Legal events


Pulitzer-prize winning author and journalist Elizabeth Kolbert will speak at two Valley events this week on the topic of climate change. (photo by Nicholas Whitman)

Pulitzer-prize winning author and journalist Elizabeth Kolbert will speak at two Valley events this week on the topic of climate change. (photo by Nicholas Whitman)

Extinction—and not of the legal profession—will be the topic of some important conversations this week.

Typically, I offer nonlegal items on Fridays, when Change of Venue requires a loosening of the tie and a gaze turned toward the weekend. But a few events this week lead me to shift the schedule a bit.

the_sixth_extinction_cover1-by-elizabeth-kolbertSpeaking at a few events, Pulitzer-prize winning author and journalist Elizabeth Kolbert will discuss humanity’s role in climate change, the history of cataclysm, and the future of our species. In her presentations, she will draw on one of her books, The Sixth Extinction: An Unnatural History.

The first of two related events occurs in downtown Phoenix at the Orpheum Theatre (203 W. Adams St.) on Wednesday, October 19, at 7 pm. There, as part of the “Origins Project Conversation: Inconvenient Truths,” Kolbert will have “an unscripted and candid conversation” with Arizona State University archaeologist Curtis Marean, Skeptic magazine publisher Michael Shermer, and ASU theoretical physicist and cosmologist Lawrence Krauss.

Tickets for the Orpheum/Origins Project evening may be purchased here.

Then, at 7 pm on Thursday, October 20, 2016, Kolbert will speak again at the Tempe Center for the Arts (700 W Rio Salado Pkwy, Tempe, AZ 85281). This is a free event, “as part of the Imagination and Climate Futures Initiative, an interdisciplinary partnership between the Virginia G. Piper Center for Creative Writing, the Center for Science and the Imagination and the Walton Sustainability Solutions Initiatives that explores how imagination, storytelling and the arts can merge with scientific inquiry to shape humanity’s response to climate change and create global solutions for the future.”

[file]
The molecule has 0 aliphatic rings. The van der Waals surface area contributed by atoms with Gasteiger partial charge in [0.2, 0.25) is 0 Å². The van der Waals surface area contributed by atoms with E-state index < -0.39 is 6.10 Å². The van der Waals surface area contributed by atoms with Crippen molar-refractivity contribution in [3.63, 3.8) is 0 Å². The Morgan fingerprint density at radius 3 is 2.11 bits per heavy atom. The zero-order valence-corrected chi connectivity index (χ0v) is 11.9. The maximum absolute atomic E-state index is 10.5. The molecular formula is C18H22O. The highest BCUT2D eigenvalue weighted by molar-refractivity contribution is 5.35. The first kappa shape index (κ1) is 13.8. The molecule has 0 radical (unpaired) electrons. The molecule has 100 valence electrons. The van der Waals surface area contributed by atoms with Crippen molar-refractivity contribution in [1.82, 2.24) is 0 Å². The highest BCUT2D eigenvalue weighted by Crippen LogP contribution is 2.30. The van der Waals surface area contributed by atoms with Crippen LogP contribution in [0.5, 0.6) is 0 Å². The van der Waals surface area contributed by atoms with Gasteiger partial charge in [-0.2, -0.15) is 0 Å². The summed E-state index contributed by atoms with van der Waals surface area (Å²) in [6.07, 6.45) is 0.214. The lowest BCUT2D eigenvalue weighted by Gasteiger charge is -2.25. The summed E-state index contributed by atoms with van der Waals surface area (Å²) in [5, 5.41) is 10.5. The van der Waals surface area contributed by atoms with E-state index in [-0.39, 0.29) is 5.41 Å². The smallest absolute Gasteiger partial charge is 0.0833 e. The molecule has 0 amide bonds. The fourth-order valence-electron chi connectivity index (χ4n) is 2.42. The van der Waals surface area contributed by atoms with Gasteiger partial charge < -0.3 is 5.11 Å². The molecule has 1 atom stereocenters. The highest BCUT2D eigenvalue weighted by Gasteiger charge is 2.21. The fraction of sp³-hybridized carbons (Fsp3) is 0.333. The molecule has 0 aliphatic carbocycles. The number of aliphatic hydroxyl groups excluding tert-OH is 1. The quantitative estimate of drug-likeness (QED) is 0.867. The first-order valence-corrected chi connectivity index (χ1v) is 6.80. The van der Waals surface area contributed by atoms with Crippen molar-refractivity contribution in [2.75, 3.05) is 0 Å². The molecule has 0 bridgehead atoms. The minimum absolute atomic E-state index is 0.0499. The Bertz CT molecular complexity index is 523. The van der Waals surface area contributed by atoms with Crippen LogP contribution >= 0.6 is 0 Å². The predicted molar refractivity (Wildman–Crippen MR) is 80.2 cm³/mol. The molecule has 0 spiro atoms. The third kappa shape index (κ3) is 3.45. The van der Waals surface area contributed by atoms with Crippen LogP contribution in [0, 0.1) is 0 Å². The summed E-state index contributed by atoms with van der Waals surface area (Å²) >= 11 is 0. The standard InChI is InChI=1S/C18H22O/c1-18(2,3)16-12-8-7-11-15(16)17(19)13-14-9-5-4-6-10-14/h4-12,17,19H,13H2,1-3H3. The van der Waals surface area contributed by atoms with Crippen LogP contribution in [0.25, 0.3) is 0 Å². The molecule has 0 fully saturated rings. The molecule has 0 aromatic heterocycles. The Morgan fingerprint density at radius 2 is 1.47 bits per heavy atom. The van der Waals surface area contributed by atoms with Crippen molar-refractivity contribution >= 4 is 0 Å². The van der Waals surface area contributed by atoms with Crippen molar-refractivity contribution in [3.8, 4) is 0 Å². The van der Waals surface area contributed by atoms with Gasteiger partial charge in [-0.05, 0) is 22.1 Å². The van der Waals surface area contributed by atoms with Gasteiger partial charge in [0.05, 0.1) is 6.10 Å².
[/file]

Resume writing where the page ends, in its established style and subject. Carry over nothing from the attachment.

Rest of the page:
A Q&A session will take place after the lecture, with a brief reception and book signing to follow. This event is open to the public and free.

You can RSVP to the Tempe/Piper Center event here.

And you can get more detail from the event’s Facebook page here.

eliabeth-kolbert-10-20-16-event

An upcoming State Bar of Arizona program explores the continued barriers to Native American electoral participation.

An upcoming State Bar of Arizona program explores the continued barriers to Native American electoral participation.

Still unsure what barriers prevent or dissuade Native American participation in the electoral process? As we head into election season, the barriers to exercising the franchise—and progress eradicating those barriers—will be addressed in a Phoenix program on Thursday, October 20.

Titled “Political Buy-In: A Look at the Barriers to (and) Participation of Native Americans in Tribal, State and Federal Elections,” organizers at the State Bar of Arizona describe it this way:

“This program will examine both the advances in Native American participation in all levels of elections and the continued barriers to effective participation in the election process. Participants can expect to gain a broad overview of how redistricting efforts, voter ID laws, and language barriers continue to marginalize Native Americans at the polls. The program will also look at possible changes to Native American participation at the federal level.”

A public radio program this week illustrates just how basic some of those barriers can be. In this story, journalist Carrie Jung spoke with Native Americans who face clear and existential obstacles to participating in elections.

Among those barriers are language challenges; traveling large distances, perhaps without a car; and even obtaining a voter ID when you have no formal address.

As Lori Riddle told Jung, “We’re used to giving directions out here by landmarks. There’s a tree. There’s two trees. There’s a big bush with purple flowers on it. [Poll workers have] tried to turn me away on a few occasions, even though they knew me.”